The Department of National Defence hasn’t yet measured how much more it will be paying for fuel under the federal carbon tax.
The military spends around $200 million on fuel per year.
In response to an order-paper question in mid-December, National Defence parliamentary secretary Serge Cormier said the department “is in the process of determining the broad implications of the price on carbon pollution.” A spokesperson from the department confirmed today it hasn’t yet decided how it will assess these costs.
National Defence doesn’t know impact of carbon tax on fuel costs
By Charlie Pinkerton. Published on Jan 16, 2019 6:52pm
The Canadian Armed Forces uses different types of fuel to run its vehicles, aircraft and naval vessels, and for heating, cooking and generating power. While costs follow the ebb and flow of fuel prices in Canada, the military has spent over $183 million in each of the last five years. The highest total was in 2014, when it spent $246 million. Last year, the total came to $195 million.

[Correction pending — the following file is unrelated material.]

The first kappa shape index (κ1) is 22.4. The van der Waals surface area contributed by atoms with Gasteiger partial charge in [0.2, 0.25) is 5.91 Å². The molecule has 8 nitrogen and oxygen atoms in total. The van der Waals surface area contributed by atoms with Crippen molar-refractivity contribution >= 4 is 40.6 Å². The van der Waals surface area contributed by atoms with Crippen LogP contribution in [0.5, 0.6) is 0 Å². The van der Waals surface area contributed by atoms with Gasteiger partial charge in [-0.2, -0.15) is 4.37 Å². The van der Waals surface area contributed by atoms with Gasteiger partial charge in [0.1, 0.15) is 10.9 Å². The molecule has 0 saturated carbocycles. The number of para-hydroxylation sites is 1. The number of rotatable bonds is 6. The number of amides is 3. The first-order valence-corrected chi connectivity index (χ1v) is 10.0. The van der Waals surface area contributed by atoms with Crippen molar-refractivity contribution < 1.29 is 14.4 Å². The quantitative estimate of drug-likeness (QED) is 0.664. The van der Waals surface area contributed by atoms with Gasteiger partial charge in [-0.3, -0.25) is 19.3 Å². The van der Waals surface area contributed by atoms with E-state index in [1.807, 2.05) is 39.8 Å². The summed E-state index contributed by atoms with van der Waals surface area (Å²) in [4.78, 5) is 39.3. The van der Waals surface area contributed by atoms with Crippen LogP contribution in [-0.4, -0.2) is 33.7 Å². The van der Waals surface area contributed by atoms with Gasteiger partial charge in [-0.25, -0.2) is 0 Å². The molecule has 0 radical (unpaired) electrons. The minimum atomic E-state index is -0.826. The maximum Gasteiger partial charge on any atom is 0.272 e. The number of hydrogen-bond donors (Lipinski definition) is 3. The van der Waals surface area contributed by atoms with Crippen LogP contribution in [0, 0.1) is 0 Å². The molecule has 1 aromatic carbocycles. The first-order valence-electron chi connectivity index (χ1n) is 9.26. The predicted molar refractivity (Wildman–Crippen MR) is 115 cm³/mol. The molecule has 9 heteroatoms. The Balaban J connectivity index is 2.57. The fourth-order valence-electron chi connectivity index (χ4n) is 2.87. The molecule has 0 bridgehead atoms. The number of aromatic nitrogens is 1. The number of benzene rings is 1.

Since it buys fuel in Canada and abroad, it won’t have to pay a tax on all purchases.
The exact costs will vary by province or territory, but the federal government’s fuel charge will be $20 per tonne of carbon emissions in 2019, increasing by $10 per tonne each year until it reaches $50 per tonne in 2022. For a tank of gas, the tax is expected to add 4.4 cents per litre in 2019 and 11 cents per litre in 2022.
The federal government says 90 per cent of what it collects will be returned directly to Canadians, which will amount to about $300 per Ontario household, what the government estimates more than 70 per cent of Canadian households will pay.
National Defence will eventually have to determine the impact of the carbon tax on its operations and maintenance budget.
In its response to Conservative MP Karen Vecchio’s order-paper question, the military declined to say how much it expects the price on carbon will cost the department in each of the next five years. It says costs “are not tracked or forecast,” and it couldn’t formulate a response in the time allowed. This is typical for order-paper questions, since the government is required to respond in 45 days.
According to the Liberals’ new defence policy, they plan to invest $225 million in infrastructure projects by 2020.
Cormier’s response echoes another commitment of Canada’s “Strong, Secure, Engaged” defence policy, in that the Armed Forces will transition 20 per cent of their non-military fleet to hybrid or electric vehicles by next year.